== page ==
JPPI's Jewish World Dialogue

Exploring the Jewish Spectrum in a Time of Fluid Identity


This year’s Dialogue Process marks the third year that JPPI has been building a structure for a systematic discourse on issues that are at the core of the collective interests of the Jewish people globally. Exploring the Jewish Spectrum in a Time of Fluid Identity, discussing together how the different streams approach Judaism, is a main component of our project on Pluralism and Democracy in Israel and the Diaspora. We are grateful to the William Davidson Foundation for supporting this endeavor and encouraging a deeper understanding among Jews globally.

The 2016 Jewish World Dialogue was co-headed for the first time by an Israeli JPPI Senior Fellow in tandem with an American one. Shmuel Rosner and John Ruskay, representing the two largest Jewish communities in the world, started a personal conversation before widening it to 49 different seminars worldwide. They didn’t neglect the smaller communities, which many times present the most difficult challenges.

JPPI’s effort to enhance pluralism in the Jewish world has, from its inception, enjoyed the encouragement of Israel’s leaders, such as former President Shimon Peres, Prime Minister Benjamin Netanyahu, and JAFI’s Chairman Natan Sharansky as well as the participating communities and Jewish organizations abroad. President Reuven Rivlin, who is dedicated to bridging gaps in Israel and world Jewry, launched a tradition with JPPI to bring together representatives of all the streams to study together Jewish texts. The Dialogue is approaching the point when it should culminate in a deeper results-oriented conversation at the highest echelons of leadership on how we should fulfill our common destiny.

The Jewish people is undergoing a period of radical change in its internal dynamics: generational transitions; the promise of some normalization of Israel’s situation in the Middle East; a shift in Jewish Identification and sense of community. The external environment of the Jewish people is changing radically as well: globalization; geostrategic shifts; value transformations; scientific and technological innovations; new manifestations of anti-Semitism. All these create new realities and challenges that provide the Jewish people unprecedented opportunities for thriving but also pose serious risks of decline.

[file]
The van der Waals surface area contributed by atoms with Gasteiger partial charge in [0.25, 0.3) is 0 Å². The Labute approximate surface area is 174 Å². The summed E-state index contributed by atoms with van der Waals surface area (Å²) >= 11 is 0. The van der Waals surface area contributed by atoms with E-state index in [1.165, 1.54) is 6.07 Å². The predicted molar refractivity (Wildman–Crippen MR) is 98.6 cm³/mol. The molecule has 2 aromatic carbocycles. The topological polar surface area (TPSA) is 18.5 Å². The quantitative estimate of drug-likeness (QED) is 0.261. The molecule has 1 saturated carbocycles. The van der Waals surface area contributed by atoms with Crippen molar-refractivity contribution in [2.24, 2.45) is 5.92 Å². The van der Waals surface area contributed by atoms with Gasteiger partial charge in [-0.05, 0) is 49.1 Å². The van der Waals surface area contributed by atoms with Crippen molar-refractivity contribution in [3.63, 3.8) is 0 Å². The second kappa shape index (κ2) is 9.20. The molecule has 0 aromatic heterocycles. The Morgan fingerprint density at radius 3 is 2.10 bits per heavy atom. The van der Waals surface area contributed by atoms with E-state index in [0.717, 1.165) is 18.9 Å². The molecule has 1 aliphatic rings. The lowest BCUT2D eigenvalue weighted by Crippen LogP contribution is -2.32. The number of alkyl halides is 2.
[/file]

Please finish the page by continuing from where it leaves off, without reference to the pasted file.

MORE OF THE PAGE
Enriching the dialogue in the Jewish world between different communities, streams, and political orientations may help us take advantage of opportunities and avert dangers and threats.

We are continuing in making an effort to internalize and implement the lessons learned from each year of JPPI’s Structured Dialogue Process.

I want to thank the Institute’s leadership, and especially Stuart Eizenstat, Dennis Ross, and Leonid Nevzlin, who head our Professional Guiding Council, for their continuing commitment to, and support of, our work. Special thanks, once again, to the William Davidson Foundation for its confidence and trust.

Avinoam Bar-Yosef

Exploring the Jewish Spectrum in a Time of Fluid Identity

A lot of discussion in recent years has been dedicated to the differences between older and younger Jews on various matters, including – especially in the case of Diaspora Jewry – generational differences in reading identity issues and approaches to Israel. We also know that the composition of age groups is becoming increasingly disparate, as a result of late marriage, low birth rates, and high rates of intermarriage.

The Dialogue survey captures some of the generational differences, and, in some of the discussions we saw these differences come to life. Young participants expressed views somewhat more radical than those of their elders, and young participants answered some of JPPI’s questions markedly differently than older cohorts.

For example, as we look at the ranking of the four components of Judaism, it is clear that younger Jews – even though Dialogue participants tend to be relatively committed Jews – put slightly less emphasis on the national component of Judaism than their older colleagues. Overall, they still consider nationality and peoplehood important components of Judaism, but the younger they are, the less they consider it worthy of the highest ranking (5 on a 1-5 scale). This becomes especially pronounced when we exclude the Israeli respondents from the survey sample, and examine the views of Diaspora Jews by age cohort:

Peoplehood/Nationality as a primary component of Jewishness:

percent of respondents within each age group who choose “5”

A similar result is evident in the relative ranking of “taking care of other Jews and Israel.” As mentioned earlier, this is the Jewish activity most valued by Dialogue survey respondents. However, when examined by age cohort it is yet again clear that the younger the participant, the less his or her tendency to rank this activity highest (again, 5 on a 1-5 scale). While more than half of JPPI participants 65 years old or more ranked “taking care” as 5 – the highest possible – less than a third of the youth cohort (18-29 years old) found “taking care” worthy of a 5.

Of course, one ought to consider the possibility that the difference in ranking is due to inherent “life-cycle” differences – that is, younger Jews may develop a deeper sense of peoplehood as they age – rather than a generational shift – that is, younger Jews will remain less attached to peoplehood throughout their lives. Some past studies have shown that life-cycle changes occurred in previous generations.82 But this is not proof that the same dynamics will occur for the current generation of young Jews as a higher percentage of them come from mixed families which corresponds to weaker connection to the peoplehood-nationality component of Judaism.

Taking care of other Jews and of Israel is essential to being Jewish:

percent of respondents within each age group who chose “5”